IT IS sometimes forgotten that Sir
Arthur Bliss, whose large-scale work The Beatitudes has
just been heard in the building for which it was commissioned,
Coventry Cathedral, for the first time, was a significant composer
of choral music.
Some of his best work in this sphere
was secular, such as the charming River Music, his deeply
poetic Pastoral, or the delicious Aubade for the
Coronation. But, even late in life, with Shield of Faith,
this former lion of the 1920s avant-garde was turning to focus on a
range of sacred texts; while both the cantata Morning
Heroes and especially the Meditations on a Theme by John
Blow, which is an orchestral reflection on the 23rd Psalm, are
deeply infused with humanistic or religious fervour and
One might expect The
Beatitudes, written specially for the festival that marked the
cathedral's consecration in 1962, to mark an apex in the composer's
career, rather as the War Requiem, heard a few days later,
did for Britten. Its world première gained notoriety when the
cathedral authorities decreed, bewilderingly, that Bliss's labour
of love should be heard not in the cathedral for which its
splendour was designed, but in the cavernous Coventry Theatre near
by. It inevitably lost much of its impact.
This autumn, as part of the
50th-anniversary celebrations, the work has been heard for the
first time in its proper setting, performed with apt flair and
panache by the BBC Philharmonic Orchestra with the vigorous
Sheffield Philharmonic Choir, conducted by Paul Daniel, a former
Coventry head chorister.
The evening, also recorded for BBC
Radio 3, began propitiously, with A Survivor from Warsaw,
a short work for narrator and male chorus by Arnold Schoenberg.
That composer's name may strike terror in the hearts of many
listeners, owing to the complexity and sometimes unapproachability
of his serial composing techniques; but this short, acerbic work
caught the audience's attention.
Written in just ten days in 1947, it
deals with the horrors of the Warsaw ghetto and the Holocaust,
drawing largely on memories of the survivors themselves. The lead
role is taken by a narrator.
One of the superlative performers of
this harrowing part was the BBC announcer Alvar Lidell, who caught
the savagery and cruelty with unexpected bitterness. On this
occasion, Omar Ebrahim, and another former Coventry boy soloist,
brought his penetrating enunciation and searing dramatisation to
this shivering memorial of a piece: "I have no recollection how I
came to live in the sewers of Warsaw for so long a time. . ."
The savage silences and eerie dwelling
on syllables prescribed by the composer only added to the unnerving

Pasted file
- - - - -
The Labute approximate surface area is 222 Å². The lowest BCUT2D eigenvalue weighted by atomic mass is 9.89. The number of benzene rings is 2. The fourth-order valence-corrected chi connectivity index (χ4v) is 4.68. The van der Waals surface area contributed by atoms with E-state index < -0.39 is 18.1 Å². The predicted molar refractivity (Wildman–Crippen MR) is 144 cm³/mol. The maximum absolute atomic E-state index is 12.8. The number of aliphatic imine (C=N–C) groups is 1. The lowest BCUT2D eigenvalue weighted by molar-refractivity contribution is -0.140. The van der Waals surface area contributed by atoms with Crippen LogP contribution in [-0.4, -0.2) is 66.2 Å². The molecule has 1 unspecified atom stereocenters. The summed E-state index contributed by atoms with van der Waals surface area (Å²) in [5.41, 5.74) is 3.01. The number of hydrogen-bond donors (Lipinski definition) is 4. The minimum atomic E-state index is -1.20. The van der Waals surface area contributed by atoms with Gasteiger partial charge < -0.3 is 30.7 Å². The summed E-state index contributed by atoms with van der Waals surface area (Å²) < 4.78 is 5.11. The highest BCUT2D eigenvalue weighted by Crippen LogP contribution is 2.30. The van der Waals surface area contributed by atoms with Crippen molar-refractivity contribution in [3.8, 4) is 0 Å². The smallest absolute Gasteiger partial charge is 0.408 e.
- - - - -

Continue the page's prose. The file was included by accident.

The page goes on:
feel. The conducting and playing were simply masterly; and the
final male chorus, Sh'ma Yisrael ("Hear, O Israel"), was
pleading and intense. From its very opening - a cauldron of eerie
bubbling and awkward jabbing - this work was utterly mesmerising.
It bears a message, and should be heard up and down the
Beethoven's Fifth Symphony - in a
superbly refined, unshowy performance - fitted the bill perfectly.
It was apt that this iconic, war-associated work followed the
Schoenberg; and to attach it, attacca, immediately
afterwards effected an emotional coup; although the Beethoven work
suffered most from the echoes of the cathedral, so that the legato
effect of modern instruments made this seem the antithesis of a
But it was Bliss's The
Beatitudes that the audience came to hear, above all. Was
it a success? Partly.
Bliss interspersed Christ's
injunctions from the Sermon on the Mount with exceptionally
beautiful passages of poetry - Jeremy Taylor, George Herbert, Henry
Vaughan, Dylan Thomas - rather as Britten incorporated passages
from Wilfred Owen in his War Requiem - to produce a kind
of aural montage. Such a glorious mélange has the
potential to move deeply. Yet Bliss, Master of the Queen's Music
from 1953 to his death in 1975, all too often scored his orchestra
thickly, so that even his operas and other big works feel similar
to his (rather good) film music.
This was apt for the "War in Heaven"
orchestral passages that he incorporated to honour the new
cathedral's patron saint; or for the blistering Turbae
("Crucify him") which erupt at the Ninth Beatitude ("Blessed are ye
when men shall revile you, and persecute you"). But elsewhere, what
one yearned for was delicacy of instrumentation, or the most
exquisite woodwind filigree, not a perpetual pounding.
Because of the overscoring, Orla
Boylan (a wonderful, full-blooded singer with an operatic
background), replacing the more delicate Elizabeth Watts, and the
fabulous English-song specialist Andrew Kennedy were forced to
holler their lines; even Paul Daniel could not pare down the
overwhelming orchestral sound, although he tried. It was as if
Bliss were setting the military parts of Morning Heroes
and of A Survivor from Warsaw into the bargain: in fact,
Bliss's battering might have suited Schoenberg's grim text. But the
Englishman's failure to differentiate sufficiently between
Beatitude and poetic text seems almost inexplicable: an aspiration
for unity that somehow missed the boat.
All was not lost; for there were
scattered touches of genuine beauty; with it all reined in, the
soloists' repeated patterns of almost Baroque decoration would
sound truly melting, especially with Kennedy's beautiful tone and
articulation. The BBC Philharmonic's double basses and cello
soloist (not least in the Beethoven), its flutes, its leader, Yuri
Torchinsky, and the trumpets and trombones were terrific.
Daniel's cool yet passionate approach,
evident throughout, could be perfectly gauged from the controlled
urgency of Dylan Thomas's "And Death Shall Have No Dominion":
violent, and yet affecting.
Highest marks to Michael Foster and
the Coventry 50th-anniversary team, for bringing these fiery
Beatitudes - at last - home.